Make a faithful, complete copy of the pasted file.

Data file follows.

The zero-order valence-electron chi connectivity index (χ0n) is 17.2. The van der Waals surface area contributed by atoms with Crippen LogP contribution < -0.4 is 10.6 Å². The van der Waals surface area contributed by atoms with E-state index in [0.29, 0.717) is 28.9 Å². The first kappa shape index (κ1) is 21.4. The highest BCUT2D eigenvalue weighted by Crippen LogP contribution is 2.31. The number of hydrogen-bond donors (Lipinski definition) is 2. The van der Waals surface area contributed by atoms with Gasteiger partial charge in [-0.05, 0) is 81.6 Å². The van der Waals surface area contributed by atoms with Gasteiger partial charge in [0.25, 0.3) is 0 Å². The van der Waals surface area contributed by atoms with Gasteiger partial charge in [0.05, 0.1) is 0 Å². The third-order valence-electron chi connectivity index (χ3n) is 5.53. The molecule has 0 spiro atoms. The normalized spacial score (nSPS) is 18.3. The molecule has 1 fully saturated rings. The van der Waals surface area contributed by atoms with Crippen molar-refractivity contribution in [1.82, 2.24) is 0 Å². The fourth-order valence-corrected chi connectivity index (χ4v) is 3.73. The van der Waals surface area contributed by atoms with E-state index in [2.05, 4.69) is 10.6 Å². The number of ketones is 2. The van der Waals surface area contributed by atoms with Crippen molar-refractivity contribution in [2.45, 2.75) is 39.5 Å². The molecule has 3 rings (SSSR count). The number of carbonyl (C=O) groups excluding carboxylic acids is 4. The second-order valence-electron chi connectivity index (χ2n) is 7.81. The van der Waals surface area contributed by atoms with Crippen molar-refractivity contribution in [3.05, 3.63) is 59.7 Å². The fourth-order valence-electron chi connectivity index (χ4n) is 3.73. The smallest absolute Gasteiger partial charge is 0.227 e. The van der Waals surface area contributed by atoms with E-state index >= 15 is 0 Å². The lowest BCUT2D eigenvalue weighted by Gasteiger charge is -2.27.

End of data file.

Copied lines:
The zero-order valence-electron chi connectivity index (χ0n) is 17.2. The van der Waals surface area contributed by atoms with Crippen LogP contribution < -0.4 is 10.6 Å². The van der Waals surface area contributed by atoms with E-state index in [0.29, 0.717) is 28.9 Å². The first kappa shape index (κ1) is 21.4. The highest BCUT2D eigenvalue weighted by Crippen LogP contribution is 2.31. The number of hydrogen-bond donors (Lipinski definition) is 2. The van der Waals surface area contributed by atoms with Gasteiger partial charge in [-0.05, 0) is 81.6 Å². The van der Waals surface area contributed by atoms with Gasteiger partial charge in [0.25, 0.3) is 0 Å². The van der Waals surface area contributed by atoms with Gasteiger partial charge in [0.05, 0.1) is 0 Å². The third-order valence-electron chi connectivity index (χ3n) is 5.53. The molecule has 0 spiro atoms. The normalized spacial score (nSPS) is 18.3. The molecule has 1 fully saturated rings. The van der Waals surface area contributed by atoms with Crippen molar-refractivity contribution in [1.82, 2.24) is 0 Å². The fourth-order valence-corrected chi connectivity index (χ4v) is 3.73. The van der Waals surface area contributed by atoms with E-state index in [2.05, 4.69) is 10.6 Å². The number of ketones is 2. The van der Waals surface area contributed by atoms with Crippen molar-refractivity contribution in [2.45, 2.75) is 39.5 Å². The molecule has 3 rings (SSSR count). The number of carbonyl (C=O) groups excluding carboxylic acids is 4. The second-order valence-electron chi connectivity index (χ2n) is 7.81. The van der Waals surface area contributed by atoms with Crippen molar-refractivity contribution in [3.05, 3.63) is 59.7 Å². The fourth-order valence-electron chi connectivity index (χ4n) is 3.73. The smallest absolute Gasteiger partial charge is 0.227 e. The van der Waals surface area contributed by atoms with E-state index >= 15 is 0 Å². The lowest BCUT2D eigenvalue weighted by Gasteiger charge is -2.27.